Beth: Getting access to your credit report, your profile is so important. Try to get a right of access into law now and you can’t. Huge, unregulated information broker industry. Tried in CA and couldn’t get past committee hearings. Waiting for a Data Valdez. We’ve had so many- it’s almost daily. More and more people who can gain access to their profiles will build consciousness.

Cory: Make a game to of defending your privacy. Skipsomething creates fake log ins, one time emails, etc. They have a zero knowledge policy. Write “deceased” on your junk mail and send it back.

My Q about being invisible

Beth: you can’t really be invisible- Kazyinski wasn’t invisible, even. You’re always dependent on others, then.

Cory: Privacy shouldn’t be a hair shirt. Look at transition in Green- it doesn’t have to suck anymore. We can make privacy luxurious.

Dan: You need to know what you’re giving away and what you’re not. Privacy policies of a lot of websites are incomprehensible. Or “we will defend your privacy, until we don’t. and we can change this at anytime, with no notice”
HP’s chief privacy officer. Amount of work they do to keep privacy in EU, but they don’t bother in US, because it’s not required. It would be more cost-effective to keep it all the same, but they must be getting something out of it because they go to the trouble to have a separate policy for the US.

Cory: we need more opt-ins. Routers shipping with logging turned off, Apache’s default install with logging turned off would change a lot. Geeky need to save information because hard drives are cheap now.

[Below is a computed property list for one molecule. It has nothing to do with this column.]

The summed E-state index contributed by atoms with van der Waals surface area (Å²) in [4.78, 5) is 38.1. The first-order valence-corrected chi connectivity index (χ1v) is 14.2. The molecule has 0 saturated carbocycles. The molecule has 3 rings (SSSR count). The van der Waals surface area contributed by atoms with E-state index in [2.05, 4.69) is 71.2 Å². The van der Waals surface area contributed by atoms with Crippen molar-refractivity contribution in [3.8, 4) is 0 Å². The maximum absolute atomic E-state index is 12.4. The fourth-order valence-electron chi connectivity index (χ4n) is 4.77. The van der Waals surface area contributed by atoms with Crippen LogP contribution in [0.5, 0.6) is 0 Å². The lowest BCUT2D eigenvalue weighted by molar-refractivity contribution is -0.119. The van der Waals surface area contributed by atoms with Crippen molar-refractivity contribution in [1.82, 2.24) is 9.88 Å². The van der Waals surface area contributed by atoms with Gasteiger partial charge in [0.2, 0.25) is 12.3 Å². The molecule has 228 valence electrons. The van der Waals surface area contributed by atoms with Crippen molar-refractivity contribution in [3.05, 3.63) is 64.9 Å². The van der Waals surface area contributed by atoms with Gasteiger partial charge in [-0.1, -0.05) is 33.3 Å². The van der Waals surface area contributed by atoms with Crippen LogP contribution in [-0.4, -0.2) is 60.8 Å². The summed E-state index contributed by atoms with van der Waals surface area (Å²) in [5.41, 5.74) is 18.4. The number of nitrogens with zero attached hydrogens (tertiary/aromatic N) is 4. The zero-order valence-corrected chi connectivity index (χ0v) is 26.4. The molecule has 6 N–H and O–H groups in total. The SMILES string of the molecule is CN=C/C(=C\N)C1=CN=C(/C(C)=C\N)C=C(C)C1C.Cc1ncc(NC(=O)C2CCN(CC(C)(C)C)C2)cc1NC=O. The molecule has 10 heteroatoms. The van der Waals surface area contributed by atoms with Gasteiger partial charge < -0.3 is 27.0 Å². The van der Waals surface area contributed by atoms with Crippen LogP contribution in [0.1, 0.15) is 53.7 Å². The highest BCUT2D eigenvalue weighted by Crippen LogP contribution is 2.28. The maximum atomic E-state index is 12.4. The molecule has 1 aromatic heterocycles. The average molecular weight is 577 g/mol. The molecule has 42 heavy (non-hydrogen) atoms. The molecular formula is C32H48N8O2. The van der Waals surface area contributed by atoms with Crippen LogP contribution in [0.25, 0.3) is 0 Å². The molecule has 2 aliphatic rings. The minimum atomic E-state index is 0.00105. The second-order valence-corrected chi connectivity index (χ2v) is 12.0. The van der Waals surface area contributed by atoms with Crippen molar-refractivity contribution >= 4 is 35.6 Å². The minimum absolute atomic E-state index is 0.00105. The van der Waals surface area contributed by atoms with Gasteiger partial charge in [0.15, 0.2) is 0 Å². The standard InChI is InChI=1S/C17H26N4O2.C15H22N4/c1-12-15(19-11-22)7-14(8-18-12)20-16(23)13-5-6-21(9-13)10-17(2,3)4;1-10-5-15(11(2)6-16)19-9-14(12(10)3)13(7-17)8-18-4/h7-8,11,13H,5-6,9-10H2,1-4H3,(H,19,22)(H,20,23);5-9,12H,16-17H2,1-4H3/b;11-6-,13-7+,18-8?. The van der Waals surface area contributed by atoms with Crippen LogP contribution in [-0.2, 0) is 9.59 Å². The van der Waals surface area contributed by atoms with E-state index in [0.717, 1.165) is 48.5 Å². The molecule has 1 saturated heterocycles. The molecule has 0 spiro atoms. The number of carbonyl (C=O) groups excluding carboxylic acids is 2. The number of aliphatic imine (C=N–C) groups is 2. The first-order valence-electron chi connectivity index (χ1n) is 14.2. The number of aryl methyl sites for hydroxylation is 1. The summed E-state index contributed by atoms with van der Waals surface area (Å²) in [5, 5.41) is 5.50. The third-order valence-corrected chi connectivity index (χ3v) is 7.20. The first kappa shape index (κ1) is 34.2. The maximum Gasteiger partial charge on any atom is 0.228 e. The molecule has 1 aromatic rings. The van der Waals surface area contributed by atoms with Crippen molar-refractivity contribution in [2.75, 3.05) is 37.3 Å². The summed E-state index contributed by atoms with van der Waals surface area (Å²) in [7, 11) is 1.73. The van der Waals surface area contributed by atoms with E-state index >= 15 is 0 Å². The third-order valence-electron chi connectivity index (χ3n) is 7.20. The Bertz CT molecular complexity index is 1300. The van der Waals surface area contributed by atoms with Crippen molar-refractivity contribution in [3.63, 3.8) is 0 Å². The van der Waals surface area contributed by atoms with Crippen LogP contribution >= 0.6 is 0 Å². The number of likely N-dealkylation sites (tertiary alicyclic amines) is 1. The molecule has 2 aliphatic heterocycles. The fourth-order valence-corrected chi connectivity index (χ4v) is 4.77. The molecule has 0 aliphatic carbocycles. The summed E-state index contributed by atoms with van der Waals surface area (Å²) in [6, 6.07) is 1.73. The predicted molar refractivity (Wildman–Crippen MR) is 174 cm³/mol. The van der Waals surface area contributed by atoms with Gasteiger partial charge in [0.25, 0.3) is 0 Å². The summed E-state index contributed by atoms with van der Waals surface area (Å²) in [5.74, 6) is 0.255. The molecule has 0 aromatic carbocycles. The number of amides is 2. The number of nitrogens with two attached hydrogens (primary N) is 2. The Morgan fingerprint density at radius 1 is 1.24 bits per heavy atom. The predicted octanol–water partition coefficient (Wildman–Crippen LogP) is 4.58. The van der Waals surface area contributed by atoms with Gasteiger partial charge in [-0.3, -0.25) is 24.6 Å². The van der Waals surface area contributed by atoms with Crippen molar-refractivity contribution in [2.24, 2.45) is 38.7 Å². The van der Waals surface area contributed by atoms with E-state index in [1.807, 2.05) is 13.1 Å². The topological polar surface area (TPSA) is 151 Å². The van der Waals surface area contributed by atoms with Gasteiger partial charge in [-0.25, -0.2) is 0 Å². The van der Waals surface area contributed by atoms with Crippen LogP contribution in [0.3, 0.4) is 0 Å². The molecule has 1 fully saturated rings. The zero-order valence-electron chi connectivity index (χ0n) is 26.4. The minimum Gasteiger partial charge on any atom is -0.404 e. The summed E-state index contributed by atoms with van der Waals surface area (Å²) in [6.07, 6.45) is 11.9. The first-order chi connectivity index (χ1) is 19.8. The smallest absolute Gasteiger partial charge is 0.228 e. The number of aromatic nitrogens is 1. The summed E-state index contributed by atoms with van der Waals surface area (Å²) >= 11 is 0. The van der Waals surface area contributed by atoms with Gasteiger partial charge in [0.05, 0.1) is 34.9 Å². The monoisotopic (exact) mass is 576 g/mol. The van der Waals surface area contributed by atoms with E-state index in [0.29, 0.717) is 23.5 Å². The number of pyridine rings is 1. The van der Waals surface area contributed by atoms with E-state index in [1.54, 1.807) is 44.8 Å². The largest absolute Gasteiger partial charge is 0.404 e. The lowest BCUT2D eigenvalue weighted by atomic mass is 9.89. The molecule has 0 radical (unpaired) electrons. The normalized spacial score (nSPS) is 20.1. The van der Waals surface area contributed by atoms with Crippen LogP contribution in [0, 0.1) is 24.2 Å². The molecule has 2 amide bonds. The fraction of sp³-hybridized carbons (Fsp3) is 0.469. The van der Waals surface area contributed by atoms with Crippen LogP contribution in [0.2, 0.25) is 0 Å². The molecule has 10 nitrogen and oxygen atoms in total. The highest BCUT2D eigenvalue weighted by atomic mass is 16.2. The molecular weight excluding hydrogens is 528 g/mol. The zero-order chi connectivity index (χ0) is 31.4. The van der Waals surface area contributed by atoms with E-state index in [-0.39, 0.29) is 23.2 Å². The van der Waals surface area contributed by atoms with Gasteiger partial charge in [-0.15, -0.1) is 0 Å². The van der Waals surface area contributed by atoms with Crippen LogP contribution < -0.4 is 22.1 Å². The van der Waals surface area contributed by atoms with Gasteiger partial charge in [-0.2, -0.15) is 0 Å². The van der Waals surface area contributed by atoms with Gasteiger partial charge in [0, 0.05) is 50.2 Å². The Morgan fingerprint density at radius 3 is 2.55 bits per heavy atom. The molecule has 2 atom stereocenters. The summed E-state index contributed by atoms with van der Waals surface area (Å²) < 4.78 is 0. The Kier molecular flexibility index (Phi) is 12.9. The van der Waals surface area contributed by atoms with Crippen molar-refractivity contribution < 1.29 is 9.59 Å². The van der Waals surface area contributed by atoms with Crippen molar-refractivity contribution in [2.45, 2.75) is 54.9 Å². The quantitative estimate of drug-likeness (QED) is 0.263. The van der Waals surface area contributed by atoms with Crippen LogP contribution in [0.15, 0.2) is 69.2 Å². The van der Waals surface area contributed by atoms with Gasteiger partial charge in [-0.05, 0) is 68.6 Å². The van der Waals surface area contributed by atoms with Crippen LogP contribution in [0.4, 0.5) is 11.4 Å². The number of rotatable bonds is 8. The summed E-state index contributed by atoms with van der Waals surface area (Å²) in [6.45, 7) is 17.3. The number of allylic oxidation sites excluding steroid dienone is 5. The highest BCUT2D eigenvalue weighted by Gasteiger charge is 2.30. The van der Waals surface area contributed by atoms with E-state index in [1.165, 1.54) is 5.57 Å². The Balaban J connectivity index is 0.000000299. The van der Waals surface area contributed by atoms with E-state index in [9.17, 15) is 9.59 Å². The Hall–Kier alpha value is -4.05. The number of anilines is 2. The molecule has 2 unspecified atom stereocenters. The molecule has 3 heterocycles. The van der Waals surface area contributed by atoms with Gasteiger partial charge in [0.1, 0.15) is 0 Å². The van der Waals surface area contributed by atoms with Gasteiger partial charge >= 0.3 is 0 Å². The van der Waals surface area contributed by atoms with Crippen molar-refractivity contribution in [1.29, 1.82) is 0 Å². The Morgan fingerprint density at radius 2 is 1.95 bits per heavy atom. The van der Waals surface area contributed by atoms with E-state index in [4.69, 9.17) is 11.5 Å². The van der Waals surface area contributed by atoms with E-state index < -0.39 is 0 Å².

Q: People come into our libraries. How do we convince them privacy is important?

Cory: Hackerbot. Little robot that sniffed all unencrypted wifi traffic and grab passwords and then it would triangulate and show you your passwords. Something in the library that let you know what you had just disclosed would be very powerful.

Beth: Game Privacy Matters- real life situations in a game environment. Looks like town square, you’re given challenges and answer a multiple choice question to educate. Think creatively about getting message across.

Cory: in five years MySpace generation will be old enough to datamine teachers.

How do we balance this with their needs?

Cory: demand zero knowledge solutions from vendors. This stuff doesn’t need to live at the middle instead of the edges. Vendors can do this so that patrons can keep track without us keeping track.

Q: what kinds of arguments can we make to administrations of institutions?

Beth: scare tactics. The more you collect, if there’s a data breach, it’s going to be VERY expensive to clean it up. Larry Ponemon has calculated costs for clean up. Collect less, keep less, have conservative retention schedule.

Cory: Best way to avoid data breach is to not have data.

Q: As a consumer, I felt better about my data and control over it before 9/11 and before I bought a house. What now?

Beth: start young. Create living trust without your name. Put your property in that. Property tax assessor files are a great way to do this. Use PO Box and nothing else. Take on ways of life until they’re habitual.

Cory: take control of your technology. take control of debate and learn statistics and be able to speak intelligently about threats. danah boyds chart of people who prey on children. regime change- participate in electoral process.

Q: After 9/11 increased access to information. What about privacy and government? Social control seems like a bigger danger.